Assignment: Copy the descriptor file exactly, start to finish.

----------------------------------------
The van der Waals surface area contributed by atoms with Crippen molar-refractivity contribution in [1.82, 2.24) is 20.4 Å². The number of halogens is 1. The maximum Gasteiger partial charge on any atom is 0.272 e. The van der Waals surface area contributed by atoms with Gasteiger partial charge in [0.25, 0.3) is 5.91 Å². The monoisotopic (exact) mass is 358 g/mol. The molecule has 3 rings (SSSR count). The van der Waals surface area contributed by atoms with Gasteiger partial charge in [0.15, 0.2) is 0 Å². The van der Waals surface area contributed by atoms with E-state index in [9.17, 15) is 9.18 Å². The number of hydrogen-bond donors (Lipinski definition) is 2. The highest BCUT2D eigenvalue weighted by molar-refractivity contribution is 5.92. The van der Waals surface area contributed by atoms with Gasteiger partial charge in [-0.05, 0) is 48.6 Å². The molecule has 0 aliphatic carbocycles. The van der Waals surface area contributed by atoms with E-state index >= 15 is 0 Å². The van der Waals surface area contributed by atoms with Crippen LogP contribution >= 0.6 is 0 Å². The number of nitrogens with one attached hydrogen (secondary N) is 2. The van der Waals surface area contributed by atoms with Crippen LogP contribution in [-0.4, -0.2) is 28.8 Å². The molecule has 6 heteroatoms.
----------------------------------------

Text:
The van der Waals surface area contributed by atoms with Crippen molar-refractivity contribution in [1.82, 2.24) is 20.4 Å². The number of halogens is 1. The maximum Gasteiger partial charge on any atom is 0.272 e. The van der Waals surface area contributed by atoms with Gasteiger partial charge in [0.25, 0.3) is 5.91 Å². The monoisotopic (exact) mass is 358 g/mol. The molecule has 3 rings (SSSR count). The van der Waals surface area contributed by atoms with Gasteiger partial charge in [0.15, 0.2) is 0 Å². The van der Waals surface area contributed by atoms with E-state index in [9.17, 15) is 9.18 Å². The number of hydrogen-bond donors (Lipinski definition) is 2. The highest BCUT2D eigenvalue weighted by molar-refractivity contribution is 5.92. The van der Waals surface area contributed by atoms with Gasteiger partial charge in [-0.05, 0) is 48.6 Å². The molecule has 0 aliphatic carbocycles. The van der Waals surface area contributed by atoms with E-state index >= 15 is 0 Å². The van der Waals surface area contributed by atoms with Crippen LogP contribution >= 0.6 is 0 Å². The number of nitrogens with one attached hydrogen (secondary N) is 2. The van der Waals surface area contributed by atoms with Crippen LogP contribution in [-0.4, -0.2) is 28.8 Å². The molecule has 6 heteroatoms.